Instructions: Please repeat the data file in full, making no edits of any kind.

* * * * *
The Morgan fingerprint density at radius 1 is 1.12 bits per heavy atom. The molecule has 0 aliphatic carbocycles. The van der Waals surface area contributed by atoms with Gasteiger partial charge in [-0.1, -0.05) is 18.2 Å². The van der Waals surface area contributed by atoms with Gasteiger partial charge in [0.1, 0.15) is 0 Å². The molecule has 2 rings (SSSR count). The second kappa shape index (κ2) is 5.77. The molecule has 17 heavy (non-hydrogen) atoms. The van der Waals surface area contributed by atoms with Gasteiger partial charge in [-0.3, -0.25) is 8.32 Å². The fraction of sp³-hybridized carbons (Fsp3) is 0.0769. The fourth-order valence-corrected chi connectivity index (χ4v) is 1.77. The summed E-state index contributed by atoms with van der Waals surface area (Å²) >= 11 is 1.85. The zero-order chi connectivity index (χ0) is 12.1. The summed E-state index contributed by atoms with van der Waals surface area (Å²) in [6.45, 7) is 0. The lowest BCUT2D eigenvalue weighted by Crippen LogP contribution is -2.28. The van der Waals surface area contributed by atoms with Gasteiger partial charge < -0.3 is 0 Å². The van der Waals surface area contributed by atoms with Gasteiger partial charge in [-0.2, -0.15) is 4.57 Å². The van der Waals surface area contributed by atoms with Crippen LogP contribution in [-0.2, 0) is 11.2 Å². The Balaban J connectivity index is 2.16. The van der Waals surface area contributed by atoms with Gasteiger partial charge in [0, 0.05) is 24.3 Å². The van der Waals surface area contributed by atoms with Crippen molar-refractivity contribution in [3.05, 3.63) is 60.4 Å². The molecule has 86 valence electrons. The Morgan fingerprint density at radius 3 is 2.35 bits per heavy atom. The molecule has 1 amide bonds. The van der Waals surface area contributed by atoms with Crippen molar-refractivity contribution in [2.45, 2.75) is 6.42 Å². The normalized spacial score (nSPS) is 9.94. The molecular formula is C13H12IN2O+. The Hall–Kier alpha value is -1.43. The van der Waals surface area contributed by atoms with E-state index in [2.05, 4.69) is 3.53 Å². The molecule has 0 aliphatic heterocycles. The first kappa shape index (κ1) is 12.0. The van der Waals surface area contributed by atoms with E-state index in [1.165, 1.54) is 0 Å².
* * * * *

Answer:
The Morgan fingerprint density at radius 1 is 1.12 bits per heavy atom. The molecule has 0 aliphatic carbocycles. The van der Waals surface area contributed by atoms with Gasteiger partial charge in [-0.1, -0.05) is 18.2 Å². The van der Waals surface area contributed by atoms with Gasteiger partial charge in [0.1, 0.15) is 0 Å². The molecule has 2 rings (SSSR count). The second kappa shape index (κ2) is 5.77. The molecule has 17 heavy (non-hydrogen) atoms. The van der Waals surface area contributed by atoms with Gasteiger partial charge in [-0.3, -0.25) is 8.32 Å². The fraction of sp³-hybridized carbons (Fsp3) is 0.0769. The fourth-order valence-corrected chi connectivity index (χ4v) is 1.77. The summed E-state index contributed by atoms with van der Waals surface area (Å²) >= 11 is 1.85. The zero-order chi connectivity index (χ0) is 12.1. The summed E-state index contributed by atoms with van der Waals surface area (Å²) in [6.45, 7) is 0. The lowest BCUT2D eigenvalue weighted by Crippen LogP contribution is -2.28. The van der Waals surface area contributed by atoms with Gasteiger partial charge < -0.3 is 0 Å². The van der Waals surface area contributed by atoms with Gasteiger partial charge in [-0.2, -0.15) is 4.57 Å². The van der Waals surface area contributed by atoms with Crippen LogP contribution in [-0.2, 0) is 11.2 Å². The Balaban J connectivity index is 2.16. The van der Waals surface area contributed by atoms with Gasteiger partial charge in [0, 0.05) is 24.3 Å². The van der Waals surface area contributed by atoms with Crippen molar-refractivity contribution in [3.05, 3.63) is 60.4 Å². The molecule has 86 valence electrons. The Morgan fingerprint density at radius 3 is 2.35 bits per heavy atom. The molecule has 1 amide bonds. The van der Waals surface area contributed by atoms with Crippen molar-refractivity contribution in [2.45, 2.75) is 6.42 Å². The normalized spacial score (nSPS) is 9.94. The molecular formula is C13H12IN2O+. The Hall–Kier alpha value is -1.43. The van der Waals surface area contributed by atoms with E-state index in [2.05, 4.69) is 3.53 Å². The molecule has 0 aliphatic heterocycles. The first kappa shape index (κ1) is 12.0. The van der Waals surface area contributed by atoms with E-state index in [1.165, 1.54) is 0 Å².